Full sun and well drained soil are all it asks to grow and color
well. It tolerates almost every condition except poor drainage,
which stunts it, causes premature, poor fall color, and eventually
The full sized burning bush (Euonymus alatus) is often
mistaken for a small tree (15-20' tall). Dwarf burning bush is
smaller than its parent species yet still surprises most people
since it can reach 8-12'.
Below: The dwarf (left) and full-size or "standard" burning
bush natural forms. Neither of these plants has been pruned.
(Scroll to see larger images.)
This species has been one of the mainstays of the North American
landscape for 100 years, yet it is now recognized as invasive in
some situations -- spreading by seed into wild areas, to the
detriment of native plants whose space and resources it usurps. So
if you do not find it for sale, chances are that your State or
Province has outlawed its sale.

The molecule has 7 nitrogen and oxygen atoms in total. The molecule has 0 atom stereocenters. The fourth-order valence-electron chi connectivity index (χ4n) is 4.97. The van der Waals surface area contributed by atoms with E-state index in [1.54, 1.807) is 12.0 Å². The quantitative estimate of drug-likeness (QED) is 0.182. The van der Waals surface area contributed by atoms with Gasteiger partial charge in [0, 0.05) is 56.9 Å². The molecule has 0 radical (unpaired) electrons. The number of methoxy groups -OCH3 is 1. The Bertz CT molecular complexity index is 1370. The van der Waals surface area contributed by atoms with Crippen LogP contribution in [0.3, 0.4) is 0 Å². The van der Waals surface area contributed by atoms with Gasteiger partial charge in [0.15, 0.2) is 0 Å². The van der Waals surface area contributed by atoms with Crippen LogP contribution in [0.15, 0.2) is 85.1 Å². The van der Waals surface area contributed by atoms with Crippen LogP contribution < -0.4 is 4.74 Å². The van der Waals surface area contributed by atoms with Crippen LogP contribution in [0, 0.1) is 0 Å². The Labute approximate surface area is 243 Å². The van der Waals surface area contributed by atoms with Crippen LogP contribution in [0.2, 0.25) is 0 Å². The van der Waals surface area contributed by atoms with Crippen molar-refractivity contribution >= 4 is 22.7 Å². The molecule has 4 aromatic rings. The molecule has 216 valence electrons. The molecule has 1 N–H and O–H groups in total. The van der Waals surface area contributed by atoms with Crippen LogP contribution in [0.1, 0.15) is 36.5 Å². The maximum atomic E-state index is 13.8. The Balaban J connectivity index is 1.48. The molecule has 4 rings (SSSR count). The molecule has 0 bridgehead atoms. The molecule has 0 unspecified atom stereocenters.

Burning bush or winged euonymus is known for its bright red
color. It stars in the middle of the fall color procession.
The full sized burning bush (Euonymus alatus) is
usually pink in fall, or a paler red than the dwarf selections. Its
twigs also have larger "wings" (corky ribs).
Too much shade can dull this plant's color show. Too much
protection can keep it green right until the cold kills its leaves,
which drop off green. The plant needs lenthening nights and fall's
big temperature shifts at sundown to color well, so its show may
fail if it's too well sheltered, such as under overhanging
eaves or surrounded by heat-retaining walls of a courtyard
Below: The development of color can be delayed or subdued by
shade, proximity to a heat sink such as a brick wall, or protection
from cold snaps at sunset (such as may be provided by overhanging
tree limbs or a building's eaves). Sometimes a burning bush is so
protected that it does not turn color at all but finally loses its
leaves to severe cold when they are still green. The shaded,
protected section of the dwarf burning bush hedge pictured below
eventually develops red color if the fall is a long one; if heavy
frosts come early that portion of the hedge remains green.